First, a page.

Soap Protestors Advocate for Gay Kiss

As the World Turns had the first gay male character in daytime drama in 1988. Last summer, the show hit another milestone when the first two gay men on a soap, Luke and Noah, kissed for the first time. But the lovers haven’t locked lips since September, when the Noah character was still coming to grips with being gay. But since officially becoming a couple, their lips have been sealed. Fans are wondering whether it’s a sign of squeamishness by CBS or show sponsors Procter & Gamble Co, according to the Associated Press. They’ve been writing letters, signing an online petition and even have a Web site that counts the days, hours, minutes and seconds since Luke and Noah last locked lips. "We totally support this show and applaud the show for doing this story line," said Roger Newcomb, a computer worker from New York’s northern suburbs and the man behind the campaign. "We just don’t understand why they have to be censored or treated differently."

There’s no kissing ban, said Jeannie Tharrington, spokeswoman for Procter & Gamble Productions, although she wouldn’t say what will happen in future shows. She explained the mistletoe shot (when the gay couple first kissed) as a "creative decision."

"It’s always hard to please a diverse audience," Tharrington said, "and we have a diverse audience."

Webber recalls reading a handful of letters in soap opera publications after last summer’s first kiss along the lines of "I don’t care if Luke is gay, but I don’t want to see it."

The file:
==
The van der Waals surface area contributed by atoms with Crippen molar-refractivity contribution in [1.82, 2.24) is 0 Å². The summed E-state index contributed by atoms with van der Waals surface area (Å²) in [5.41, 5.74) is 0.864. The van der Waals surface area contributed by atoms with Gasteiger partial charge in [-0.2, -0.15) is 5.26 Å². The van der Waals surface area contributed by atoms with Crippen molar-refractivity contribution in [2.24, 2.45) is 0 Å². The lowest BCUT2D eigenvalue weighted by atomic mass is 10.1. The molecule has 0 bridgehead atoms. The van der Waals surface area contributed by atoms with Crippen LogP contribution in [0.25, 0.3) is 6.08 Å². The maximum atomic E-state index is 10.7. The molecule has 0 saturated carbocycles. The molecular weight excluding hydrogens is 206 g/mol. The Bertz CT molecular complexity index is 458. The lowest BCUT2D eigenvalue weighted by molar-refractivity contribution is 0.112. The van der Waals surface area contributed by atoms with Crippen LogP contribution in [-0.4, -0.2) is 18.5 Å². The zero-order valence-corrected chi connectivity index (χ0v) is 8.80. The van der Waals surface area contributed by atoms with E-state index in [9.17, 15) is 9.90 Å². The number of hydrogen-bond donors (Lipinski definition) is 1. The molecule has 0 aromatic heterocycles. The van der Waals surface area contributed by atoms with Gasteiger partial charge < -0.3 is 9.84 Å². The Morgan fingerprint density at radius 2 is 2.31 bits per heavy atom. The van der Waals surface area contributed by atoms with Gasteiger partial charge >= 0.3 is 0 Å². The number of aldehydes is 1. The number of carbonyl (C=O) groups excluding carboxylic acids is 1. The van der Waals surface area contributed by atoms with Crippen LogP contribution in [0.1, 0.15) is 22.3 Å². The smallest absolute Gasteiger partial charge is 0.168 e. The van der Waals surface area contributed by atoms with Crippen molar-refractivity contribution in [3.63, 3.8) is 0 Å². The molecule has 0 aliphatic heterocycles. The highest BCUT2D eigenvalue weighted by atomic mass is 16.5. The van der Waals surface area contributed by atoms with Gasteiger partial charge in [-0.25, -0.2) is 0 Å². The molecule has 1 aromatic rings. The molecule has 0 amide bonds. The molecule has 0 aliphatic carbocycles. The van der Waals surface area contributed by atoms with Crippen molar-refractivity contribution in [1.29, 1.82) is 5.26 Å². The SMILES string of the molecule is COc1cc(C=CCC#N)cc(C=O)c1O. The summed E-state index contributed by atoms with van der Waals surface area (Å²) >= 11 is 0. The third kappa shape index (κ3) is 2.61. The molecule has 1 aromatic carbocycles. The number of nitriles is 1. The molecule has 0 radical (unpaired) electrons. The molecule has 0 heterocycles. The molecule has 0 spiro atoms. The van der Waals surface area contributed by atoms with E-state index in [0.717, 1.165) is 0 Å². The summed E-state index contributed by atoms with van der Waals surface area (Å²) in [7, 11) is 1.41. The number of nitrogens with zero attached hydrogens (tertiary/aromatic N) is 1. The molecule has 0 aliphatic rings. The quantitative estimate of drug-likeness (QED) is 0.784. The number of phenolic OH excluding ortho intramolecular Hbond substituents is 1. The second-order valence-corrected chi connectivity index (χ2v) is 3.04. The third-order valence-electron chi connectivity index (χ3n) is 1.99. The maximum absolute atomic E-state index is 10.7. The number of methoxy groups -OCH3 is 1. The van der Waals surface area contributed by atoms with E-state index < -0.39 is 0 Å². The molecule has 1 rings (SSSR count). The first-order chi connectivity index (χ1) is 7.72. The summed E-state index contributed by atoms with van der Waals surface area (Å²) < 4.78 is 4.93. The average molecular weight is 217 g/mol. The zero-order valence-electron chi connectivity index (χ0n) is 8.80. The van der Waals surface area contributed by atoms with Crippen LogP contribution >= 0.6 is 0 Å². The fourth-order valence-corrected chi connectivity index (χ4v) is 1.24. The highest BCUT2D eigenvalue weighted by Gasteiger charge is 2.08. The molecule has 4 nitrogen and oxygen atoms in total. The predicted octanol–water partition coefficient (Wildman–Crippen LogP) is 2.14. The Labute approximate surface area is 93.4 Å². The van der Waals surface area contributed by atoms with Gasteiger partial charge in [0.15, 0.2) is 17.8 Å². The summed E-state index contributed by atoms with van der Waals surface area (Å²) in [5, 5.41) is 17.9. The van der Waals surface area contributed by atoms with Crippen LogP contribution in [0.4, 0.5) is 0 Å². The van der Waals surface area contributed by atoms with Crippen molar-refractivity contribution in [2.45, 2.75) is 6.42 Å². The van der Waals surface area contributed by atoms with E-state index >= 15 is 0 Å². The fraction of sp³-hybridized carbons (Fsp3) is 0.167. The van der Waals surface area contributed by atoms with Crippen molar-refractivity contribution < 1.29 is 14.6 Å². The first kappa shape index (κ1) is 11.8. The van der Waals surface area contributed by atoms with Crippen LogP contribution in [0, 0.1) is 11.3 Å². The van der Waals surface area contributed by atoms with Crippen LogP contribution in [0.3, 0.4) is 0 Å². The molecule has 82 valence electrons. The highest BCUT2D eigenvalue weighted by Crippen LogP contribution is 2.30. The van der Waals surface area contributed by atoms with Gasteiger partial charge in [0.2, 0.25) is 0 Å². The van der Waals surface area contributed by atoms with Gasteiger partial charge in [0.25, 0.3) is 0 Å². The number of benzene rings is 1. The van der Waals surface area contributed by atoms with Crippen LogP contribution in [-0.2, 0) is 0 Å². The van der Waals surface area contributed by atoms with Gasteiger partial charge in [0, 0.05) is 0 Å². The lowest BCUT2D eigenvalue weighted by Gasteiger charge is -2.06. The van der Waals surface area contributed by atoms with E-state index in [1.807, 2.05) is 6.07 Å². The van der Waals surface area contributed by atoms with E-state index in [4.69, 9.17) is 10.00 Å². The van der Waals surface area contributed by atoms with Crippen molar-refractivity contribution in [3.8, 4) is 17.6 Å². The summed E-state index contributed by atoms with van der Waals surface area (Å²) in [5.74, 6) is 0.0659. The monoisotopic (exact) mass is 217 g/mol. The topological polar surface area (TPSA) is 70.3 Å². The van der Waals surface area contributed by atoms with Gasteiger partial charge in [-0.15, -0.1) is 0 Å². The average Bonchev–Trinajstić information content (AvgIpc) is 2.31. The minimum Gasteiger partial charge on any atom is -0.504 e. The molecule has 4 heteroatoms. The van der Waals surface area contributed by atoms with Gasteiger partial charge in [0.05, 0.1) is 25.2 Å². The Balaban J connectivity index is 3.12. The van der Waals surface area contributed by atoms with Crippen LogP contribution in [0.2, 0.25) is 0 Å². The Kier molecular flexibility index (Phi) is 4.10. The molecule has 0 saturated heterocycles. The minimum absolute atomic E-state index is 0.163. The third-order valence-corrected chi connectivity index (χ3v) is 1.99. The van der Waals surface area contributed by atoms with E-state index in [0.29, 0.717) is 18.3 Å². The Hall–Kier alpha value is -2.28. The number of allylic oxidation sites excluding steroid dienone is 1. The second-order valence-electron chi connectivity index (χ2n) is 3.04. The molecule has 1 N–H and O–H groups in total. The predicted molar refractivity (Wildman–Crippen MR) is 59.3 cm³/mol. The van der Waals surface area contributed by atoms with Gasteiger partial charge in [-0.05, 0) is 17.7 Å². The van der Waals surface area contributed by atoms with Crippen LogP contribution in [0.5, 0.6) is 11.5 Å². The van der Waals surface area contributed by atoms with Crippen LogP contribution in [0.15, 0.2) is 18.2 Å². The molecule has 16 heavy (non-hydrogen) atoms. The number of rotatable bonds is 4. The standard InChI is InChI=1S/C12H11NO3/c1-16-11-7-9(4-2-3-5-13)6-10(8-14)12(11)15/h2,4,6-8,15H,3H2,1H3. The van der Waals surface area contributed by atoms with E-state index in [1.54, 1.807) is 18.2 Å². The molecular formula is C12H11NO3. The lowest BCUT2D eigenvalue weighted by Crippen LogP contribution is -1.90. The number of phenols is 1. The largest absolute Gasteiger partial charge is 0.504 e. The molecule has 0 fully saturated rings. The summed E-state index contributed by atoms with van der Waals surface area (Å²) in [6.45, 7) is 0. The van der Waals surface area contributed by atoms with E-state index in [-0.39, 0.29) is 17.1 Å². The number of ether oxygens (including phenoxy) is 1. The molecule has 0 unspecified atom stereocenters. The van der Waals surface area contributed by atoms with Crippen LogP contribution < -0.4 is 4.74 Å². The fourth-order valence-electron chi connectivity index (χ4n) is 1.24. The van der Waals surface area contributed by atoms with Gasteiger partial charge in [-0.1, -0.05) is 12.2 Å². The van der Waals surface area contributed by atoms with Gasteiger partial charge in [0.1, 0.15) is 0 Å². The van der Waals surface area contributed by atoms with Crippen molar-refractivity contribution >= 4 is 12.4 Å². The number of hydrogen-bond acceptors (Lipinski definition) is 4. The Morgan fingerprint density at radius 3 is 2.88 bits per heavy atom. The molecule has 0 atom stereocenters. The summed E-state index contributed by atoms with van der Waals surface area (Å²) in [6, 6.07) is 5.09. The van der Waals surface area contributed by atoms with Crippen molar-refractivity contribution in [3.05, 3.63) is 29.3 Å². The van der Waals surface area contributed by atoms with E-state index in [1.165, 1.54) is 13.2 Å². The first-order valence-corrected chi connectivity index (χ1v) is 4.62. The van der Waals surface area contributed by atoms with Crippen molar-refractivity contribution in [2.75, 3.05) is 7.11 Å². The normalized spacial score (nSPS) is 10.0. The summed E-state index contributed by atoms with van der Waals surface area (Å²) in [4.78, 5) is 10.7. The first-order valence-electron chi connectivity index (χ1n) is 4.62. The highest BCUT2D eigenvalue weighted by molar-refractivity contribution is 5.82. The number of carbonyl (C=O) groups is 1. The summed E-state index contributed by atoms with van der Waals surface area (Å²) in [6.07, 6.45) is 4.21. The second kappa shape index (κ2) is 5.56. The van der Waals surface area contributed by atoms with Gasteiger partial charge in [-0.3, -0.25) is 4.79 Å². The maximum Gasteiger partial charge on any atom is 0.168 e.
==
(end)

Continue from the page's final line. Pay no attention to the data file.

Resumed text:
Barbara Bloom, CBS senior vice president for daytime, said there was a "minimal" negative reaction from viewers about the story line, although she couldn’t define what that meant. There was apparently no organized campaign by conservative or parent advocacy groups that monitor television content.

"It’s entirely new to me," said Tim Winter, president of the Parents Television Council. "I hadn’t heard anything about it."

The American Family Association Web site has a "take-action alert" against Procter & Gamble, calling the company the "top pro-homosexual sponsor on television." The group bases its determination on the number of P&G products advertised on prime-time TV shows with gay or lesbian characters.

"As the World Turns" isn’t even mentioned.